There are two things that will help save cost. One is dealing with those students who need remediation, and getting that remediation addressed before they graduate. But the other is allowing the high-performing students, while they're still in high school, to take college-level classes that the high school pays for. Then a lot more students are able to graduate with 10, 20, 30 college credits. So they're able to graduate within two or three years instead of four or five.
Indy: How did this disconnect between higher education and college requirements occur?
JG: This is something that you see across the nation. And it's because K-12 has existed independently from higher ed and vice versa, and higher ed has not always said to K-12 very clearly, "These are the expectations that we have for entering students."
What does it mean to be post-secondary-ready? And that has not been very clear. Recent statutory changes in Colorado have said that we need to define that, so that students, when they graduate, are not shocked when they show up at college with their diploma hot in their hand and find out that they test into 10th- or 11th-grade math class.
Now, too, what we see are a lot of people coming back to college whose jobs or whose whole industries have gone away, and so they are coming back to get retrained, and for many of them it has been 10 or 15 years since they were in a high school algebra class. So frankly, it's no surprise that they need remediation.
Indy: That offers a whole different set of challenges. How does a college address those students?
JG: When I was at Pikes Peak Community College, we started what we called the Women's Re-Entry Program because we noticed a lot of women who were in their late 20s and up, much older, were coming back. There were two things: addressing their academic needs, but also just helping them feel comfortable in an environment where they felt they didn't belong, often because they had kids, and because they were older than the 18-year-olds sitting next to them.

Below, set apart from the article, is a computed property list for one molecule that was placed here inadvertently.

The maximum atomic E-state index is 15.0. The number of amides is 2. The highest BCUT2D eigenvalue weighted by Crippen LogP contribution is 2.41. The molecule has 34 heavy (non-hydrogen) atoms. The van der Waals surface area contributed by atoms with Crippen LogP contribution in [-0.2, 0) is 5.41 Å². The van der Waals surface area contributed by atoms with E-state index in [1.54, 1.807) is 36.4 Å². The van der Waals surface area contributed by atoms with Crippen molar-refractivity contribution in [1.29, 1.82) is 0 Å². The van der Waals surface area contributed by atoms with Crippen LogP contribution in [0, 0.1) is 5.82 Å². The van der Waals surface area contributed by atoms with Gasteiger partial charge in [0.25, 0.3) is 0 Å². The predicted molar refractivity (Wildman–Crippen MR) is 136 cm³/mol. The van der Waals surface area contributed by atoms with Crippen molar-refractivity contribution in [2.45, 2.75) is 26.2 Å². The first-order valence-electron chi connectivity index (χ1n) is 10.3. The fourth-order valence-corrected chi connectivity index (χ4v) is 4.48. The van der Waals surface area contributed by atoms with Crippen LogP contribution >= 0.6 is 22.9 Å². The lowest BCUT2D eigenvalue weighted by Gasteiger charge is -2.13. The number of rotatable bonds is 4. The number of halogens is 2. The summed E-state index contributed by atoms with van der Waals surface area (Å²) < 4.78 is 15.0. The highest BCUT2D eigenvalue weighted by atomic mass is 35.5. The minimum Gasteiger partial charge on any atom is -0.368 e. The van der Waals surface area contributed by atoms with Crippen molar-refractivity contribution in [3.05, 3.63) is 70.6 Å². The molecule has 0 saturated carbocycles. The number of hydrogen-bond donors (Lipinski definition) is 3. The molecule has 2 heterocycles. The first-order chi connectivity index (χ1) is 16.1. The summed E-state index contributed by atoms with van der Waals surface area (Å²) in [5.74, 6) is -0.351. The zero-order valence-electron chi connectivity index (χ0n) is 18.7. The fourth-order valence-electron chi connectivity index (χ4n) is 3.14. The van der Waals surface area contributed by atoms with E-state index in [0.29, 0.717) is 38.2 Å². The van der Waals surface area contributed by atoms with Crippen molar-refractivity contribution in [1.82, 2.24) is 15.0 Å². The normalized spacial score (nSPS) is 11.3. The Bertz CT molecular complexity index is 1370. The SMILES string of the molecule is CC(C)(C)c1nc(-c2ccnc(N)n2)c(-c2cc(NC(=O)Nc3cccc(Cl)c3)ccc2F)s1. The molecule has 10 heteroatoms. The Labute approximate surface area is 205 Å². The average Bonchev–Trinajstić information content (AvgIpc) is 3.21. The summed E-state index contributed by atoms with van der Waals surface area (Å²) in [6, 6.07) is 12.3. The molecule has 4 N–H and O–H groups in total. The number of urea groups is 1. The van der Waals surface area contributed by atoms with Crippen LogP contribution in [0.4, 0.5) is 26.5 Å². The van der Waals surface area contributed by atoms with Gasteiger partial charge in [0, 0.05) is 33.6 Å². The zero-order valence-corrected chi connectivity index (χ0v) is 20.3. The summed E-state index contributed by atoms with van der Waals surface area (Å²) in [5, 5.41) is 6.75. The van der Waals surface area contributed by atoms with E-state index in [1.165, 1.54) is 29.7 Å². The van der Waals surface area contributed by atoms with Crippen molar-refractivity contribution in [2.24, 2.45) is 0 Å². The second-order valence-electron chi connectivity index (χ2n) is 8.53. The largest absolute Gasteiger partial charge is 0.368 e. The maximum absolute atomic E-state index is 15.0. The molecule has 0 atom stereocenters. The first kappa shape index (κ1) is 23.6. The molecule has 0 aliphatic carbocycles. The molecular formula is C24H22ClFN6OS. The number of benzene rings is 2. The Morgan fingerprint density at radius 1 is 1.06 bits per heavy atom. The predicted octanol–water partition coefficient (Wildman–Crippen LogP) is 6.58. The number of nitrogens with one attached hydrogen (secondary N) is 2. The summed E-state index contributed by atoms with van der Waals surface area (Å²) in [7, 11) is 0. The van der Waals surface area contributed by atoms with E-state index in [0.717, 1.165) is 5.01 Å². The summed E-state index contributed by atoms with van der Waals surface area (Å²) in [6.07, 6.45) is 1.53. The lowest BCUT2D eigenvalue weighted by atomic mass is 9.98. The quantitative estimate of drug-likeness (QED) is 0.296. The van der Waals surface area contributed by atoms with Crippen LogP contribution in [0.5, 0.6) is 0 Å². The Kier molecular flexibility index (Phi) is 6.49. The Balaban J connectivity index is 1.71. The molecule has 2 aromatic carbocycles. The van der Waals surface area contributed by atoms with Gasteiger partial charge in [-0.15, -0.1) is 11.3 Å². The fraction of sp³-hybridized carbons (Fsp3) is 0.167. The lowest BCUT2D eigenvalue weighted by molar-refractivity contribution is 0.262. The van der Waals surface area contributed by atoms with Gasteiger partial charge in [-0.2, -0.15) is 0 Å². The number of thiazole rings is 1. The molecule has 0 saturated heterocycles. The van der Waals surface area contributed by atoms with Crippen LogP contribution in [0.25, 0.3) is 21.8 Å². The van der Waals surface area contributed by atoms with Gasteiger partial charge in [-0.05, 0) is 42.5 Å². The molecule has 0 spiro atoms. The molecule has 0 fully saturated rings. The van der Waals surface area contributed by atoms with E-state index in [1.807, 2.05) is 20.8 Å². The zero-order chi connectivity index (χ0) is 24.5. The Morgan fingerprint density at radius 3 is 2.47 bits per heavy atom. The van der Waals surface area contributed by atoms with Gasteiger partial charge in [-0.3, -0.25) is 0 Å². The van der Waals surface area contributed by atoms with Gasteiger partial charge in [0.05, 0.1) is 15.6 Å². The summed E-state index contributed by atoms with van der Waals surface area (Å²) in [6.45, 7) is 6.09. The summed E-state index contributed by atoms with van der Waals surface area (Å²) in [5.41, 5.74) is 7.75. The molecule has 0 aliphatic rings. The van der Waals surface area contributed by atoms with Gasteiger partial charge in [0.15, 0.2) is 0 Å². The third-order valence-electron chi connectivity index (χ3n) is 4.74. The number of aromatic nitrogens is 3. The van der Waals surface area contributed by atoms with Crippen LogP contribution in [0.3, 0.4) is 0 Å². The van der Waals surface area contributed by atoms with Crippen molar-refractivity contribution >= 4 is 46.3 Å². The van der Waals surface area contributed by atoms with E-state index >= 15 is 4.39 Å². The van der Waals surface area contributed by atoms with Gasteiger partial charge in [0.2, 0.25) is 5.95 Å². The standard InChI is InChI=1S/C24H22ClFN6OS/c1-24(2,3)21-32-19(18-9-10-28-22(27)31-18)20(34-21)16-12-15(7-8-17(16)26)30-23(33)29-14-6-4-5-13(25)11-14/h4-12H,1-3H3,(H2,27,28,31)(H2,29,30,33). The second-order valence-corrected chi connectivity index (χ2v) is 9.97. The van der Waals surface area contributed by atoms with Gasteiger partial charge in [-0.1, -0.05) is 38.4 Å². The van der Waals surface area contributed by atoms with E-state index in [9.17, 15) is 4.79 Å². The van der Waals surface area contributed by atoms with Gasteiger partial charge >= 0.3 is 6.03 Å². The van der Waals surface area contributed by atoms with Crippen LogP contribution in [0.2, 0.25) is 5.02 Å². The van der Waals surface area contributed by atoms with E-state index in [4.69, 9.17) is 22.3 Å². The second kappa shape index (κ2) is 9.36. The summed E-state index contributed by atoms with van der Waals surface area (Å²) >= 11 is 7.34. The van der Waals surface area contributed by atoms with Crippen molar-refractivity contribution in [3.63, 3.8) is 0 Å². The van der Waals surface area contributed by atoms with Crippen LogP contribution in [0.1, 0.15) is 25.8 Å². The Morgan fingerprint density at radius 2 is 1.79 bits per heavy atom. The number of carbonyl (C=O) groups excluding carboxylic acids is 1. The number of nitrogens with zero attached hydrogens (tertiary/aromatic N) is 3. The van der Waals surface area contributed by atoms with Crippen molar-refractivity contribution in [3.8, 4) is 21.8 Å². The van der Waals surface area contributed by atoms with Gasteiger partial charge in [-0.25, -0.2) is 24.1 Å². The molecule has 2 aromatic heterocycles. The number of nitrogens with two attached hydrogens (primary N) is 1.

So we tried to create support groups, surround them with other similar students, and had them meet with professors who were also parents or had returned to school later in life, and just let them know what is possible. Many of these students are very bright, very capable, but they just lack the confidence when they are coming back to an academic setting. They often turn out to be very good students.
Part of what we do at the Department of Education is to be a coordinating body where we try to bring institutions together and talk about what is working and what is not, where there might be federal grant dollars to support certain kinds of efforts and how we can share best practices. We entered into performance contracts with every institution and said that these are the things that we expect you to work on, in terms of retention, for graduation rates, for service to minority communities.
Indy: Explain to me a bit more about these performance contracts. Are there consequences attached to performance?
JG: They were started five years ago, but there weren't any consequences attached to them. If you performed well, it didn't matter. If you performed poorly, frankly, it didn't much matter.
[Senate Bill 52] would allocate some of the state money based on performance under those contracts. So, Step One would be to work with institutions to create a statewide master plan, setting statewide goals. Then we would negotiate with each campus a performance contract stating what their particular contribution to meeting those statewide goals would be. And then we'd say, "OK, so if we are going to increase graduation rates by 5 percent or increase retention statewide by 10 percent, School X would have to produce this many degrees or increase their four-year graduation rate." And those are the things that would then allow the school to be funded based on their performance at the end of the performance contract period.
Indy: This is a popular idea, currently, basing funding on performance.
JG: It's popular with the legislators, it's popular with the policy-makers, it is not popular with the institutions. Right now, they're like, "Wait a minute. You expect us to perform better but you are giving us less money?" Or they are serving a particularly difficult student population — like, the community colleges are serving a lot of under-prepared, under-resourced students — and it is asking a lot to tell them that they have to improve their graduation rate and their retention rate.
Yet I think that every institution needs to participate if we want to reach a statewide goal. So the negotiation of individual performance contracts will certainly be difficult, but we will get it done.